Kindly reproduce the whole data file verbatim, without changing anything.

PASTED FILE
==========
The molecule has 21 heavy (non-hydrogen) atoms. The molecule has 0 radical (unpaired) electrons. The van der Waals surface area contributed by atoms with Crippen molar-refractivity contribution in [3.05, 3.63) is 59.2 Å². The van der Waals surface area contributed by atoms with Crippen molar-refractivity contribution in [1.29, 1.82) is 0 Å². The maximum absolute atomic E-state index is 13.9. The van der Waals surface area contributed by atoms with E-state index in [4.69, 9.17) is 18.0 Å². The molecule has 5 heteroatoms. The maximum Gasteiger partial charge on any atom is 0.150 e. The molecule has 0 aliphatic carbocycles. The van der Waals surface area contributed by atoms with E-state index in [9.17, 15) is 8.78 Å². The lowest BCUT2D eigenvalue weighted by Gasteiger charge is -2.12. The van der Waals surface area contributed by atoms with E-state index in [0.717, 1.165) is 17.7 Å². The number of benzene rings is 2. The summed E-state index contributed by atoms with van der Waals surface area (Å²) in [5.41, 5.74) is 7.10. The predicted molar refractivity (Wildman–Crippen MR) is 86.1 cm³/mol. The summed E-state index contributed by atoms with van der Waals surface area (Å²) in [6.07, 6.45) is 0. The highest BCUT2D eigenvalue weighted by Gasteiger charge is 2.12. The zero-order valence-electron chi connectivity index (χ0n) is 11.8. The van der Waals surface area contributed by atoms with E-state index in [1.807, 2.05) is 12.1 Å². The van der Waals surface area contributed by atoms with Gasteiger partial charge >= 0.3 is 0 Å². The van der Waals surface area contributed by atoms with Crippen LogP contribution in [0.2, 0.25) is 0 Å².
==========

The molecule has 21 heavy (non-hydrogen) atoms. The molecule has 0 radical (unpaired) electrons. The van der Waals surface area contributed by atoms with Crippen molar-refractivity contribution in [3.05, 3.63) is 59.2 Å². The van der Waals surface area contributed by atoms with Crippen molar-refractivity contribution in [1.29, 1.82) is 0 Å². The maximum absolute atomic E-state index is 13.9. The van der Waals surface area contributed by atoms with E-state index in [4.69, 9.17) is 18.0 Å². The molecule has 5 heteroatoms. The maximum Gasteiger partial charge on any atom is 0.150 e. The molecule has 0 aliphatic carbocycles. The van der Waals surface area contributed by atoms with E-state index in [9.17, 15) is 8.78 Å². The lowest BCUT2D eigenvalue weighted by Gasteiger charge is -2.12. The van der Waals surface area contributed by atoms with E-state index in [0.717, 1.165) is 17.7 Å². The number of benzene rings is 2. The summed E-state index contributed by atoms with van der Waals surface area (Å²) in [5.41, 5.74) is 7.10. The predicted molar refractivity (Wildman–Crippen MR) is 86.1 cm³/mol. The summed E-state index contributed by atoms with van der Waals surface area (Å²) in [6.07, 6.45) is 0. The highest BCUT2D eigenvalue weighted by Gasteiger charge is 2.12. The zero-order valence-electron chi connectivity index (χ0n) is 11.8. The van der Waals surface area contributed by atoms with E-state index in [1.807, 2.05) is 12.1 Å². The van der Waals surface area contributed by atoms with Gasteiger partial charge >= 0.3 is 0 Å². The van der Waals surface area contributed by atoms with Crippen LogP contribution in [0.2, 0.25) is 0 Å².